We’re living in a period of spectacular innovation in financial services: new technologies are changing nearly every aspect of the formal financial sector. It’s a very exciting time for everyone who aspires to create a financially inclusive world: for the first time, we have new tools that work anywhere, anytime, and can help us achieve our vision. Given that financial inclusion enables eight of the United Nation’s Sustainable Development Goals, fintech can ultimately help provide better food, promote economic growth, increase women’s autonomy, and contribute to a safer, more equitable world.
But, to realize that potential, we must acknowledge that fintech—like any financial product or service—can either help people thrive or exacerbate inequality. Nano-loans can provide someone with a quick loan so they can fix their car and get to work, but they can also enable gambling and over-indebtedness.
And, much like with traditional finance, a given fintech’s quality largely depends on its provider: emerging technologies provide entrepreneurs and startups with new tools and channels to reach the world’s 3 billion financially underserved. But, in some cases, developers use these technologies to create services that don’t help users—and may even harm them.
Despite that risk, we still believe that inclusive digital financial services tend to improve peoples’ lives and help businesses thrive. But to cultivate beneficial digital financial services, providers, investors, and regulators need a deep understanding of users, as well as their needs, priorities, and behaviors. They also must understand the specific ways that technologies can help the world’s underserved. And, just like traditional financial services, fintechs must constantly strive to emphasize the positive effects and minimize the possibility of negative consequences.
Striking that balance can be difficult: fintech innovators and their investors see an enormous need and sometimes rush to meet it. Regulators have a difficult time, too—especially in such a rapidly changing field.
But difficult isn’t impossible, nor is it an excuse. Early inaction can have lasting consequences. As microfinance institutions were just beginning to scale, the industry suffered major setbacks because it failed to prioritize consumer protection. Whether this was brought on because of regulators’ benign neglect or institutions’ failure to self-regulate, clients in Andhra Pradesh and around the world suffered because of it. We can’t allow that to happen with fintech.
One way to begin fostering consumer protection in digital financial services is to have open, frank conversations about what’s working and what isn’t. Recently, the Center for Financial Inclusion at Accion established a Community of Practice where fintech providers discuss the challenges they must address when embedding consumer protections into their work. Their conversations about the successes and failures they’ve encountered in the provision of digital credit helped the Smart Campaign—the leading global voice on financial consumer protection and empowerment—align its Client Protection Principles with emerging trends in digital financial services.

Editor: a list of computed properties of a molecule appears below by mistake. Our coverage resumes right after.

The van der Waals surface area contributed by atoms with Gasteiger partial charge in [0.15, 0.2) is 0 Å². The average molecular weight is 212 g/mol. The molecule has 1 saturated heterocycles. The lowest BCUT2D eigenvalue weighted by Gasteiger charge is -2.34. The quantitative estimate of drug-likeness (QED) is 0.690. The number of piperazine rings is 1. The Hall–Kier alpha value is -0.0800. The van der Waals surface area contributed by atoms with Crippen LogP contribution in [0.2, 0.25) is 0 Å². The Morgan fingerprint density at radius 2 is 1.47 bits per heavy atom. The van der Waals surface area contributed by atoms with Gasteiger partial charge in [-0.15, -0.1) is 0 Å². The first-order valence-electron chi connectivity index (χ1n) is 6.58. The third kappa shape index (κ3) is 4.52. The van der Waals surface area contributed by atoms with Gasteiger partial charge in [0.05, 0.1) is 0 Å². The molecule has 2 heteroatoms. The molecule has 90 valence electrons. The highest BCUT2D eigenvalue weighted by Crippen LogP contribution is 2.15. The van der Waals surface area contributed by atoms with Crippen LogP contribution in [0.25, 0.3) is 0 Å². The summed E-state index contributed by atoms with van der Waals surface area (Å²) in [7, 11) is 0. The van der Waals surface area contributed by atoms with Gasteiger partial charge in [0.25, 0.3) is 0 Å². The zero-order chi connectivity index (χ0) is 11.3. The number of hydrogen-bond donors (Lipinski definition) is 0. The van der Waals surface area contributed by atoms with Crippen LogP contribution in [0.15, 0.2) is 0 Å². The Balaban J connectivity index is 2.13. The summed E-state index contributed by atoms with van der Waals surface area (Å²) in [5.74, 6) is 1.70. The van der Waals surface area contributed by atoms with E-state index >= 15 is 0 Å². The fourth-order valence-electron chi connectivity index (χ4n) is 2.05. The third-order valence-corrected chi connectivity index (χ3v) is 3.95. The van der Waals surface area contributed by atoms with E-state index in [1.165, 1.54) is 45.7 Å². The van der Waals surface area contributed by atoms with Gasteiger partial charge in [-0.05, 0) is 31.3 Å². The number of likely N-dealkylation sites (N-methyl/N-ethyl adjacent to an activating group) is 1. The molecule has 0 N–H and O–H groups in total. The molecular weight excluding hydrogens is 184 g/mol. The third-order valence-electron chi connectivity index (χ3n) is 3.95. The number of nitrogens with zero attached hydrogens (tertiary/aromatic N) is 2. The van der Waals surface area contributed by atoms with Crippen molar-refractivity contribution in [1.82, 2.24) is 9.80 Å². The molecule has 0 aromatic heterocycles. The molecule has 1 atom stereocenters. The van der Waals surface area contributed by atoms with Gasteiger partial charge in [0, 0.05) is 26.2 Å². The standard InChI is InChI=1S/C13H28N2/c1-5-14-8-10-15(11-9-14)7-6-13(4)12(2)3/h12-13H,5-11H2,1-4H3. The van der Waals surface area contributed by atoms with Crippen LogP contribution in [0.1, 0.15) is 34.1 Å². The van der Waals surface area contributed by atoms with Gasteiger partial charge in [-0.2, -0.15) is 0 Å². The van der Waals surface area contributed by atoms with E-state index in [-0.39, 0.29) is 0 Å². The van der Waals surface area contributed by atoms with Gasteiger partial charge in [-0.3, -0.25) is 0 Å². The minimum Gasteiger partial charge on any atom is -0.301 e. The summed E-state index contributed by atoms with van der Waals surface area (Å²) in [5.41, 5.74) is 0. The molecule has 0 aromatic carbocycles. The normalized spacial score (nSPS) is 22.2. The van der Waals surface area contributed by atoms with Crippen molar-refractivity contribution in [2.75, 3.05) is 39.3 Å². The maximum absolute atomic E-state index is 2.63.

The Community is an important first step—but it’s only a first step. It’s time to embrace the next phase in digital client protection by developing a comprehensive definition of responsible digital finance and the norms, frameworks, and tools necessary to operationalize it on a global scale. New technologies, delivery channels, service providers, and customers necessitate adapting and expanding how we approach consumer protection and digital empowerment. That’s only possible if digital financial service providers understand how to do so and why they should.
To ensure that they have that knowledge, we should articulate the incentives that can motivate fintechs to embed ‘protection by design’ into their products, delivery channels, and business models. With the right data on business model economics—including the potential upside for fintechs that prioritize consumer protection and the risks that they face if they don’t—we can show fintechs the business case for incorporating sound consumer protection principles into their products and services. We’ll also need to continue working with fintechs and their users to ensure that new standards are informed by customers’ evolving expectations and address their needs.
We all stand to benefit from building digital financial services that emphasize client protection: they reduce risks, promote trust, and develop a positive reputation for the financial sector. More importantly, responsible digital financial services help ensure that we harness the ongoing transformation of the financial sector to help people everywhere build better lives.